The apocolyptic Finch was a scorching success

The poster of the Finch movie featuring Jeff, Weinberg, and Goodyear.


The poster of the Finch movie featuring Jeff, Weinberg, and Goodyear.

Tom Hanks movies never fail to make me laugh, cry, and everything in between. From Forrest Gump and its timeless tales, to Castaway’s stressful and lonesome intensity, to the tear-jerking innocence of It’s a Beautiful Day in the Neighborhood, I have never had a lack of emotional response to any of the movies that Hanks stars in. This is particularly interesting to me since generally speaking, I do not get too emotional during films.

Needless to say, I was intrigued when the news that Hanks would be the lead in a dystopian movie by the name of Finch. The brief description of the movie I got beforehand from my dad was just, “A guy with his dog and a robot.” For a quick summary, he did manage to nail down every single relevant character. 

Finch Weinberg, who is excellently portrayed by Hanks, is traveling the Earth that is now in ruins. Alongside him at all times are his only living and best friend, Goodyear, who is a canine, along with his two robots Dewey and Jeff (Caleb Landry Jones). The four of them are desperately trying to survive in a post-solar flare Earth where the daytime sun scorches anything and everything without the ozone layer as protection.

Weinberg is all alone in the world since most of the population either has already died or is doing everything they can to cling to the short time they have left. However, his dog, Goodyear, is worth more than his own soul, and he does everything to protect this pup. Although Dewey was created to help forage for things to aid in the survival of both Goodyear and Weinberg, Jeff was designated to protect Goodyear at all costs.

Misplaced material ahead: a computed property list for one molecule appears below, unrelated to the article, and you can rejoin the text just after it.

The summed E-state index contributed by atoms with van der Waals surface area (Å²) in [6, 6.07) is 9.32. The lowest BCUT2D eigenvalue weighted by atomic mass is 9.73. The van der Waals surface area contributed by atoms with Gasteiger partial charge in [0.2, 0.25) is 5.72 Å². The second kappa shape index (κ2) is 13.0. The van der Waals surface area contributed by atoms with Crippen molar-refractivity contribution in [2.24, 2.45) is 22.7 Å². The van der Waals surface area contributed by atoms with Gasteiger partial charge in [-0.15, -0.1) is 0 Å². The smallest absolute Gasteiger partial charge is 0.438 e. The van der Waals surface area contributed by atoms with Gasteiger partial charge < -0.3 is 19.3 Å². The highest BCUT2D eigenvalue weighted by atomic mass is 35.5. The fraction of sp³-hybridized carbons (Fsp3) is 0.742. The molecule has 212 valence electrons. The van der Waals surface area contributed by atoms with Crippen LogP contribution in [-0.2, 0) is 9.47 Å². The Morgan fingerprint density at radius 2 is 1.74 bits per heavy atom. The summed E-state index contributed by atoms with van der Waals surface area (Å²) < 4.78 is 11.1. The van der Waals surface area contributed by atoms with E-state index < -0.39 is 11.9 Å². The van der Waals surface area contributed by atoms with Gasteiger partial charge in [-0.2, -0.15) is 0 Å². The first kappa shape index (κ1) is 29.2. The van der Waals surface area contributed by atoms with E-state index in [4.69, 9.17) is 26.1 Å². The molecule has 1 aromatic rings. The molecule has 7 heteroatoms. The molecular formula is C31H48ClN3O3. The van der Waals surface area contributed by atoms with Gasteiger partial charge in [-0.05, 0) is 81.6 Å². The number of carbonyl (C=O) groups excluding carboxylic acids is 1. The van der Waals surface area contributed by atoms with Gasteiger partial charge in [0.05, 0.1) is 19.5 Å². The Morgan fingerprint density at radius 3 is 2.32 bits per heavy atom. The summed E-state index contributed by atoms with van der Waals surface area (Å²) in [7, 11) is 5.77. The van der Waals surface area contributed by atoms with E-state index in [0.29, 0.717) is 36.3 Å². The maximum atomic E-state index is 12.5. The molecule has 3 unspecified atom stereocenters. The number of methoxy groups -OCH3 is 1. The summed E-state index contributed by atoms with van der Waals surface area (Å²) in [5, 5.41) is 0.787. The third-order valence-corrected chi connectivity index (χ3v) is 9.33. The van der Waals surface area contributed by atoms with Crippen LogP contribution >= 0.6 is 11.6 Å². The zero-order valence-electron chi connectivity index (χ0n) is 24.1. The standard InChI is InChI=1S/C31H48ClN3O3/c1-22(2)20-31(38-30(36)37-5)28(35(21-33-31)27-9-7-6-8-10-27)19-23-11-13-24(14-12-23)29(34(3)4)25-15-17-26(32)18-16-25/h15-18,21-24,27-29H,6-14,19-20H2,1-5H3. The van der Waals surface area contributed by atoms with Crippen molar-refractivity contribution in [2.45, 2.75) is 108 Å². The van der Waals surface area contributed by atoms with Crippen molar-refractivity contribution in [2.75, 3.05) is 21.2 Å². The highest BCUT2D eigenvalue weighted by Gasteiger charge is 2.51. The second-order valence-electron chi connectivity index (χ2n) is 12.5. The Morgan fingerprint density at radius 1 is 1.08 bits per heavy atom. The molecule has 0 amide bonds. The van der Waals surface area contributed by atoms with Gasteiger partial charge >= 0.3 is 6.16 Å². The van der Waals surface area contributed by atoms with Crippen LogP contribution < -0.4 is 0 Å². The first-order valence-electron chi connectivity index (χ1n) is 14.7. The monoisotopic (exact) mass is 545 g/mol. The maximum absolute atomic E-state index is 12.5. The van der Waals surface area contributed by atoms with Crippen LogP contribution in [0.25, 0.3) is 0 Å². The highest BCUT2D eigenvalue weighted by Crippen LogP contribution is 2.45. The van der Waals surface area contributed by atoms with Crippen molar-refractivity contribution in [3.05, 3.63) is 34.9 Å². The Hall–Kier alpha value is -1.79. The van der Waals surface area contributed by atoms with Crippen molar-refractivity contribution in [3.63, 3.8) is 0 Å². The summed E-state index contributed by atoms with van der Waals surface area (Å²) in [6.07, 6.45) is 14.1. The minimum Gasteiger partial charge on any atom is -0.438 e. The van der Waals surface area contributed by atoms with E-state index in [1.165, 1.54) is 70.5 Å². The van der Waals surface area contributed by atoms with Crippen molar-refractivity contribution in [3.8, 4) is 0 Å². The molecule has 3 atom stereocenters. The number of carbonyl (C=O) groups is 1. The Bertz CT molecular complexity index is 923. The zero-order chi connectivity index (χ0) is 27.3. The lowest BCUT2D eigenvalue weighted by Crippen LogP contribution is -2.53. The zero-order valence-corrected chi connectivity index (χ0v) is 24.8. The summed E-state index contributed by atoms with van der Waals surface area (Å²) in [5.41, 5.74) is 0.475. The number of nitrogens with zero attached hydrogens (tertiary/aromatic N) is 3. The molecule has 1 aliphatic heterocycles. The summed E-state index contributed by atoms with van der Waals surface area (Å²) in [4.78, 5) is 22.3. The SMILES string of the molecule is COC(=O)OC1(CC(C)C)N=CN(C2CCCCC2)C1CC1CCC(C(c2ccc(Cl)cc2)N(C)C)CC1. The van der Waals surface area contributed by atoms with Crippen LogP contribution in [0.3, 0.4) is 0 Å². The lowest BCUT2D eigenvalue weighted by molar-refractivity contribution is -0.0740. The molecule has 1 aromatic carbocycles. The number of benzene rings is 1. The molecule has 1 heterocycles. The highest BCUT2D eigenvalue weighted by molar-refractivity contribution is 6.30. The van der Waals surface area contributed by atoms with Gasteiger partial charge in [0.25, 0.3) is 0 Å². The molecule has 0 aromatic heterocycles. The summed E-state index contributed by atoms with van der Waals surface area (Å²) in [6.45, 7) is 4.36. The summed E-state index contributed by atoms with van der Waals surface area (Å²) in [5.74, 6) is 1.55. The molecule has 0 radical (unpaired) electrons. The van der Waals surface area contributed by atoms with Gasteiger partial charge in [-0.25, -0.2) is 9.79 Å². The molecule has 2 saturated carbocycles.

This unique connection between Weinberg, Goodyear, Dewey, and Jeff made the movie very original and engaging…

There is an oddly wholesome dynamic between all four of these characters. While unusual and probably plain weird to some, I thought it was actually very sweet. This unique connection between Weinberg, Goodyear, Dewey, and Jeff made the movie very original and engaging; the union between them wasn’t in just a practical fashion, as it is in Star Wars and other science fiction movies, but rather one of love and bond.

Although this is a given, I have to restate how flawless and dedicated Hanks’s acting is. He can slip into any role he is given—or at least, it definitely seems that way. Weinberg is a very complex character, so I was absolutely blown away by how his portrayal fit the story and the actor.

Despite the fact that the characters were shockingly spectacular, the setting wasn’t insanely new. The vast desert that was once lush and green expanded across most of the movie; however, I think that since it was caused by a solar flare, it is actually a possible outcome and state of the planet. I was caught between being impressed and underwhelmed by the setting. Thankfully, the other excellent elements made this irrelevant.

The best part of the entire movie was how little cliché there was. There was no romantic sludge tainting the plot, and there wasn’t a normal disaster that threw the main characters’ plan out of sorts. Honestly, there is no other movie like Finch; a similar feeling is given off by WALL-E, but the optimistic tone of the 2008 Disney movie makes it extremely disparate. In truth, I wasn’t expecting to like this movie that much. I thought it was going to be silly and typical, but I couldn’t have been further from the truth. Finch was an emotional twist on science fiction and dystopian society in a way that I have never seen before. I’m not even a huge fan of movies, but Finch is wildly underrated.